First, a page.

In the News
Please click here to read a Washington Post article about Jackson, one of our beloved therapy horses.
Special Thanks to Student Myriam, who wrote us this wonderful letter!
“My name is Myriam, I am deaf, and when I was seven years old, I received a cochlear implant. Now I’m fourteen years old, and I’ve been riding at Rock Creek Park Horse Center for about five years. When I was nine, I started riding lessons with Nicky Beveridge. Working with her in the first year gave me the confidence to start participating in group lessons. Since then, riding has been my most favorite thing to do, and I can’t imagine my life without it! Rock Creek Riders’ generosity enabled me to pay for only part of another weekly riding lesson if I helped out with Ponies and Friends classes twice a week. This has benefitted me in more ways than I could have imagined. There is so much more to riding horses than to actually ride on a horse! Spending time with the horses and talking to them is just as important, and the connection I feel with a horse is one of the many reasons I love riding so much.
You know what they say — as you teach, you learn. While I can’t quite say that I am teaching in P & F, I have learned that this quote is quite accurate. I think it’s safe to say I have mastered the art of the leg up — getting a kid comfortably on a horse while also holding onto a pony! More importantly, sharing my love for being with horses with young children is something I am happy I can do through P & F. And I’ve learned so much about a horse’s behavior by leading a horse in a class. For example, I can see that when a child pulls on the reins, the horse won’t look comfortable, but they still do what they’re asked because they know that their rider isn’t experienced enough to tell that they might be pulling just a little bit too hard. So after seeing that a lot, now I think when I’m riding, am I pulling too much? Am I being too forceful to get my horse do do what I want? I think about these things all the time now, because the horse’s comfort matters just as much as the rider’s in riding.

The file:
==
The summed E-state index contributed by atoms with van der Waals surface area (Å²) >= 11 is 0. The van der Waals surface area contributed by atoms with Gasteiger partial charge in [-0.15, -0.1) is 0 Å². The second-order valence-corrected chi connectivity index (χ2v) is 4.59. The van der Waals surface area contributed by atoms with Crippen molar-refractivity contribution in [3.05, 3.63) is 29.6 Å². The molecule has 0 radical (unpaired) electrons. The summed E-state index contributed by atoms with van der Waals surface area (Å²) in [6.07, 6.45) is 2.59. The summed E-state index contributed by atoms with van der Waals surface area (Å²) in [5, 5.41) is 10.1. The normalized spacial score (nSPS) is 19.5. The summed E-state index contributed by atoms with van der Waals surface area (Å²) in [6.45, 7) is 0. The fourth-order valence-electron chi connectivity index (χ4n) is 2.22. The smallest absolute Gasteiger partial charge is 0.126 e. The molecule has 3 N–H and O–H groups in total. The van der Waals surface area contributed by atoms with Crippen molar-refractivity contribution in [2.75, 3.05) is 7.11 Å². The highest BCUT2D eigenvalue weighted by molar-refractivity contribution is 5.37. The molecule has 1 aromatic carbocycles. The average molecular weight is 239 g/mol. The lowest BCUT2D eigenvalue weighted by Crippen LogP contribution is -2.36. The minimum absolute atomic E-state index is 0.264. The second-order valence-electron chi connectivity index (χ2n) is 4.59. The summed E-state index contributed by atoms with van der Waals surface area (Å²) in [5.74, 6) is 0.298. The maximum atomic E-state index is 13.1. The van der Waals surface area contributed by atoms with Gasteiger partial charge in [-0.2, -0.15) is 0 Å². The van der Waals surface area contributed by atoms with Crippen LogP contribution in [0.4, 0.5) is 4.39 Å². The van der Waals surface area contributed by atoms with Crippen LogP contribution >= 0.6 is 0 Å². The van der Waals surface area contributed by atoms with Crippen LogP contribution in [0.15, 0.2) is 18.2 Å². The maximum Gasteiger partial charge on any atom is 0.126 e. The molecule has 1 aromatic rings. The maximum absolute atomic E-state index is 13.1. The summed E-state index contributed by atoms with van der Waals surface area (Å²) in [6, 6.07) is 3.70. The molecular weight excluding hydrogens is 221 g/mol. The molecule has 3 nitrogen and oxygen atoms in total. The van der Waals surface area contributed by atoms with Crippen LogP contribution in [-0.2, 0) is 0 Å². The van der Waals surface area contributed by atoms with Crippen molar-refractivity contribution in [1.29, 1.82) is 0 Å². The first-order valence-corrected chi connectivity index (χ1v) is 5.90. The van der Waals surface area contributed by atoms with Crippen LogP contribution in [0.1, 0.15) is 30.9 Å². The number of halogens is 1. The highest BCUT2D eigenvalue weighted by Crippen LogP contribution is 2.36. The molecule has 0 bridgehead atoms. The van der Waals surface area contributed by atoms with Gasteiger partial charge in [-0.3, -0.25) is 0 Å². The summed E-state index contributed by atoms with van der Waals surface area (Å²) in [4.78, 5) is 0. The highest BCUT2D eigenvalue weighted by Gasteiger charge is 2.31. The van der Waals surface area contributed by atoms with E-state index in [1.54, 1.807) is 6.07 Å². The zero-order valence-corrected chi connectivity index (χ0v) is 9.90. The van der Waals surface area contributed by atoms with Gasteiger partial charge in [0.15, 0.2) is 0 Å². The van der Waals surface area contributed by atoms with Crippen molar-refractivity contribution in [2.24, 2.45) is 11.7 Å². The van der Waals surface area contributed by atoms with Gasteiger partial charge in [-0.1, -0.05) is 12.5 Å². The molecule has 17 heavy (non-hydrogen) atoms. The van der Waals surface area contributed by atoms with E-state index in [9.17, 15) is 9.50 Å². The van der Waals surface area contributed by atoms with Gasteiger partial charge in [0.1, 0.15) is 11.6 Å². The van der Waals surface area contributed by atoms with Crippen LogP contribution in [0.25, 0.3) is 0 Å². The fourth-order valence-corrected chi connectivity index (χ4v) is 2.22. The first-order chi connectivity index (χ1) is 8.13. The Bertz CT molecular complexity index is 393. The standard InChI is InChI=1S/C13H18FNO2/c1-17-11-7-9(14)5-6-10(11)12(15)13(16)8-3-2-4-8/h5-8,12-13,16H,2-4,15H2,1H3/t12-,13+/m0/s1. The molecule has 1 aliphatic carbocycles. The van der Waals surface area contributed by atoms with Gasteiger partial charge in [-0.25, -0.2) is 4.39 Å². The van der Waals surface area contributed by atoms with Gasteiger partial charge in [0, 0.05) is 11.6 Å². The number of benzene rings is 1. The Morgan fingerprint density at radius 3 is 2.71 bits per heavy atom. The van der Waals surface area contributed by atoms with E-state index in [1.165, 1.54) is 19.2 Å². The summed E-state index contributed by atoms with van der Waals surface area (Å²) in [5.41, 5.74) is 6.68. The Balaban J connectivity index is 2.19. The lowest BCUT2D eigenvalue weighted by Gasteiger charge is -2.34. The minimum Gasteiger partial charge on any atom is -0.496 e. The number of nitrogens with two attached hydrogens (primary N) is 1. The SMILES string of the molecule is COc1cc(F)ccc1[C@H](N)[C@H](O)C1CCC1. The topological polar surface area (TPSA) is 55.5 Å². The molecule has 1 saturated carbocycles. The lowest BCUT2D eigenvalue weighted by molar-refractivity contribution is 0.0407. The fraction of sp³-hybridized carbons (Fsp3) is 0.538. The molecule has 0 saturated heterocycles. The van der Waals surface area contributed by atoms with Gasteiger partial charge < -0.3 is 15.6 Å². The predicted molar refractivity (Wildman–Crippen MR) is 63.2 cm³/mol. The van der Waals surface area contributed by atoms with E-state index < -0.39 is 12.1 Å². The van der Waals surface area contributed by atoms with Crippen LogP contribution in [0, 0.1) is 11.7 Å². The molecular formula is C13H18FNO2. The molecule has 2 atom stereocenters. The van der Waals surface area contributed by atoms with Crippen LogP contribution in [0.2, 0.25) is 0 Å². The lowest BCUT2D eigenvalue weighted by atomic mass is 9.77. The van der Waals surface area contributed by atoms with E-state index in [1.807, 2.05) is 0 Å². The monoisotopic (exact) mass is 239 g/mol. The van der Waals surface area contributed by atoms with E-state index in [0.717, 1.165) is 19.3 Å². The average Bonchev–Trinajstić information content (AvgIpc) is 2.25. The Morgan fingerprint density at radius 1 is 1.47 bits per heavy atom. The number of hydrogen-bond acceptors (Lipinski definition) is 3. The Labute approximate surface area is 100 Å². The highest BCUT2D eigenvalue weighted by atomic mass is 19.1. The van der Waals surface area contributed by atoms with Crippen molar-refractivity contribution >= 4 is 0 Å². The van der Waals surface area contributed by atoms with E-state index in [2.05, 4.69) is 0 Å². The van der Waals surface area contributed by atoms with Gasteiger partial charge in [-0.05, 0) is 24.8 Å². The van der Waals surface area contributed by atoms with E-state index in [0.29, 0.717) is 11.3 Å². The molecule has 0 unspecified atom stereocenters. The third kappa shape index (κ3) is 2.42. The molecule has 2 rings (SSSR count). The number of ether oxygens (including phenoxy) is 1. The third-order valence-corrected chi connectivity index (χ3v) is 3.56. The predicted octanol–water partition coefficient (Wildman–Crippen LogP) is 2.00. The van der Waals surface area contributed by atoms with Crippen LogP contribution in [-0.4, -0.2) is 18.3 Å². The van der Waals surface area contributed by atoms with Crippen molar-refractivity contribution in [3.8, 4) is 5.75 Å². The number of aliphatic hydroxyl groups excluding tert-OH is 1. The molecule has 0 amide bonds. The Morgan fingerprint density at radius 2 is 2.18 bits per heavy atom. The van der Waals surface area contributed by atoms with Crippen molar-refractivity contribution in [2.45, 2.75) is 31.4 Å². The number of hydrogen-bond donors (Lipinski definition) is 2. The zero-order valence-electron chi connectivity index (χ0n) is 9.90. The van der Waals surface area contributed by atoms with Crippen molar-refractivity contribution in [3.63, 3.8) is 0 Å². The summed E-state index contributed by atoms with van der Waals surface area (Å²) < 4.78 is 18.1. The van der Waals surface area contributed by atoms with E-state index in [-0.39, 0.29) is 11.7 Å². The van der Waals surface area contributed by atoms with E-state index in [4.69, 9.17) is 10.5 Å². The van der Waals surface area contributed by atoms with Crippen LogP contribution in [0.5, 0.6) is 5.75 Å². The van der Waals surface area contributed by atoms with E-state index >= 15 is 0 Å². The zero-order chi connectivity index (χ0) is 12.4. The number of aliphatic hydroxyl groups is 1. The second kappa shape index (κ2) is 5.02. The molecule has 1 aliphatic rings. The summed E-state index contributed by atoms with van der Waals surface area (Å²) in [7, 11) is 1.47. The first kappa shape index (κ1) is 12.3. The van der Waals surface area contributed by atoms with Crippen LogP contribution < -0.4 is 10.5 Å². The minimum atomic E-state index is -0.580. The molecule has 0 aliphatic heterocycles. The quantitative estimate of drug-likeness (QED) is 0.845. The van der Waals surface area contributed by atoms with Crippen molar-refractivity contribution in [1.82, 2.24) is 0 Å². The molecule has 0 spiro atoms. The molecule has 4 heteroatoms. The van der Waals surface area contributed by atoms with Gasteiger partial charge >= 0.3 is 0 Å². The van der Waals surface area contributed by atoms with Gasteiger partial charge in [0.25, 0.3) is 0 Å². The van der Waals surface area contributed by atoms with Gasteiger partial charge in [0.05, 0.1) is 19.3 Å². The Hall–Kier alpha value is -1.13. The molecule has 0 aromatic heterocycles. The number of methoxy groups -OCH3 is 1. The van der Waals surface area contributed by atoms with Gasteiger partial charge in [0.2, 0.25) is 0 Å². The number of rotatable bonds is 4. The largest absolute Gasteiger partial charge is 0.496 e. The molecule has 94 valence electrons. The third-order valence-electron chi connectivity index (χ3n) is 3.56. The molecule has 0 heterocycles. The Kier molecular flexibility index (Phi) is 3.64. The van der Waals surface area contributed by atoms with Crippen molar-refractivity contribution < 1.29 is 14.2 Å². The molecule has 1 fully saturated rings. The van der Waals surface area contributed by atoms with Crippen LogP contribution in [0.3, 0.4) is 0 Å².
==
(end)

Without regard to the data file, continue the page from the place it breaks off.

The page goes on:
So, in summary, if you can’t tell already, Rock Creek Riders have essentially taught me things that I couldn’t learn anywhere, and I am eternally grateful for that.”
Commemorative coins were presented to the Instructors, Volunteers and Rock Creek Riders from The National Intrepid Center of Excellence (NICoE) in recognition of the service provided to wounded soldiers and veterans.
This video comes courtesy of Verizon Push-Pause, a local news program on the DC-area FiOS1 channel. Our thanks to Push-Pause Executive Producer Aaron Rockett for producing the piece, and for making it available online. Aaron is a DC-area independent filmaker; in addition to working for Push-Pause, he is co-founder of The Full Monte Productions.
Rock Creek Park Horse Center
Professional Association of Therapeutic Horsemanship International (PATH Intl.)
Horses and Humans Research Foundation
From the CDC: Injury Prevention & Control: Traumatic Brain Injury
From the Department of Veterans Affairs: National Center for PTSD
National Park Service
The National Intrepid Center for Excellence (NICoE)